None of the plot threads were tied off! Not one! They nev­er even got to the ques­tions raised at the end of I Dare! The whole enter­prise just raised new questions!

Yes, I am, in essence, yelling. Because I real­ly feel cheat­ed. If I’d been told at some point, in the notes or their mail­ing list or what­ev­er, “Hey, we’ve real­ized that we’ve got a lot more sto­ry here than we’d real­ize, so it’s going to be longer and we need more dona­tions,” or even, “Hey guys, we’ve got to split this nov­el into sev­er­al vol­umes,” I would­n’t feel this way.

Look, I would have bought a book two even if they did clear up at least some plots in vol­ume one. Did­n’t I (and many oth­er fans) prove my loy­al­ty by talk­ing up their out-of-print books for years and years, with­out even know­ing if we’d ever get more? Why on earth would any author do this to his fans? Is it a mat­ter of just not “bud­get­ing words” prop­er­ly, or what? I know that there’s a prac­ti­cal lim­it to the num­ber of words that go into a sin­gle paper­back vol­ume, but plen­ty of oth­er authors man­age to stick to such lim­its and cre­ate very good, stand­alone books! Even books that are part of a series with a larg­er sto­ry arc!4See Jim Butcher’s Har­ry Dres­den nov­els, J.D. Rob­b’s Eve Dal­las series, and Diane Duane’s Young Wiz­ards books as examples.

Do Lee and Miller care what I think? Prob­a­bly not. It’s com­plete­ly pos­si­ble that I’m in the minor­i­ty among their read­er­ship. I am on their dis­cus­sion list, and while I do not read every word of every sin­gle mes­sage, I would have noticed if there’d been an out­cry on this sub­ject. No, I don’t read their Live­Jour­nals these days, as I don’t hon­est­ly man­age to keep up with those of real-life friends any­more (and I get email reminders now when some of them post). Maybe there was a hoorah there, or in the Fledg­ling dis­cus­sion forum.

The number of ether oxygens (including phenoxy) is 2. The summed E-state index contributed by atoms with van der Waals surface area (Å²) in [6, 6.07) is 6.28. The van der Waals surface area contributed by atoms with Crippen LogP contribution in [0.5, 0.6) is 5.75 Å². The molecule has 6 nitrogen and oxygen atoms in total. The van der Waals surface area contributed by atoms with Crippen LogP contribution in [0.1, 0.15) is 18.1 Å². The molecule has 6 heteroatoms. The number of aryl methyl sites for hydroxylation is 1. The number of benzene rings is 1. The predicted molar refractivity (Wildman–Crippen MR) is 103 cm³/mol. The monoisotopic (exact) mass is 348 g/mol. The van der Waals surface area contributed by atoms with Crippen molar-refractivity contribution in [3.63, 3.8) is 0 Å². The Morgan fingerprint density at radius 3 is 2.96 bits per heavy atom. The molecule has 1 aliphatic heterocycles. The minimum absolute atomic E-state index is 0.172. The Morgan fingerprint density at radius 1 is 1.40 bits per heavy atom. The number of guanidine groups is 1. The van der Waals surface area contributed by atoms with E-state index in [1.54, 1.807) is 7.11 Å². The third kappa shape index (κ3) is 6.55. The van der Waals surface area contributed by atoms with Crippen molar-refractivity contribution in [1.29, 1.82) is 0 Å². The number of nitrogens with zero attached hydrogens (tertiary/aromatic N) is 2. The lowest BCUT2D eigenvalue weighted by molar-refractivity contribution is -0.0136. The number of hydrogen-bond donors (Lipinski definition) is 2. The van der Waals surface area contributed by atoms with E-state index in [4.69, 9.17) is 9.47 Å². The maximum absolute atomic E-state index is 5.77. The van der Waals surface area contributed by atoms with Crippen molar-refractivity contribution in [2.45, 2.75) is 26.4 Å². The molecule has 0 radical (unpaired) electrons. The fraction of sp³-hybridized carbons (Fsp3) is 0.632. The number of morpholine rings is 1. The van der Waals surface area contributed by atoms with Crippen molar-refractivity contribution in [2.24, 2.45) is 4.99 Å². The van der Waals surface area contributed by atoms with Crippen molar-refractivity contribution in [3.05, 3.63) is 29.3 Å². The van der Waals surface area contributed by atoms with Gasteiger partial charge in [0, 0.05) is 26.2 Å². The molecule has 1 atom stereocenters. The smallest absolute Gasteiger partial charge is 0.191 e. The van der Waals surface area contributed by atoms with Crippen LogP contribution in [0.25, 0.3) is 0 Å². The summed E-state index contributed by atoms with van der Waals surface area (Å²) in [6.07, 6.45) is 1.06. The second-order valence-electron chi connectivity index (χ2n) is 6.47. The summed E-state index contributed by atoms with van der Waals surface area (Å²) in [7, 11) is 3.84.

But do I think I have a right to feel cheat­ed? Yes. I’m big on set­ting appro­pri­ate expec­ta­tions, and I real­ly don’t think they did that. I stopped read­ing Anne McCaf­frey because of that kind of thing.5Ridicu­lous fan­ta­sy claim­ing to be sci­ence fic­tion, crap­py books “coau­thored” with every Jane, Jill, and Sal­ly her pub­lish­er want­ed to pro­mote that might have been in her uni­vers­es but showed no signs what­so­ev­er of being touched by an expe­ri­enced writer, etc.

Am I like­ly to read the fin­ished ver­sion of Fledg­ling? I don’t know. We’re sup­posed to receive a copy at some point. I’m unlike­ly to read Fledg­ling II (Salta­tion), Sword of Ori­on or Duaine­fey now. If Web of the Tri­dent (sequel to The Tomor­row Log) is ever pub­lished, yeah, I’d sor­ta like to know what hap­pens next—but again, I’ll read it from the library, or find a used copy.

What I won’t be doing in the future is to rush right out and buy what­ev­er they pub­lish right away, as I’ve done with most of their books, because I don’t trust them as much any­more. I won’t be rec­om­mend­ing them to all and sundry with­out reser­va­tion, either. And I’m very sad about that.

Cyn is Rick's wife, Katie's Mom, and Esther & Oliver's Mémé. She's also a professional geek, avid reader, fledgling coder, enthusiastic gamer (TTRPGs), occasional singer, and devoted stitcher.
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2 thoughts on “Disappointed!

  1. I think I’d be cross about this, too. 

    I’d been think­ing about lis­ten­ing to Fledg­ling. I may still do so, but only as anoth­er vehi­cle to lis­ten to Sam 🙂

  2. Will I read Fledg­ling II, which they’ve announced that Sharon will be writing? 

    I real­ly hope we did­n’t say that Sharon will be writ­ing Salta­tion. Sharon is knee-deep in Long­eye and Steve is tak­ing the lead on Salta­tion.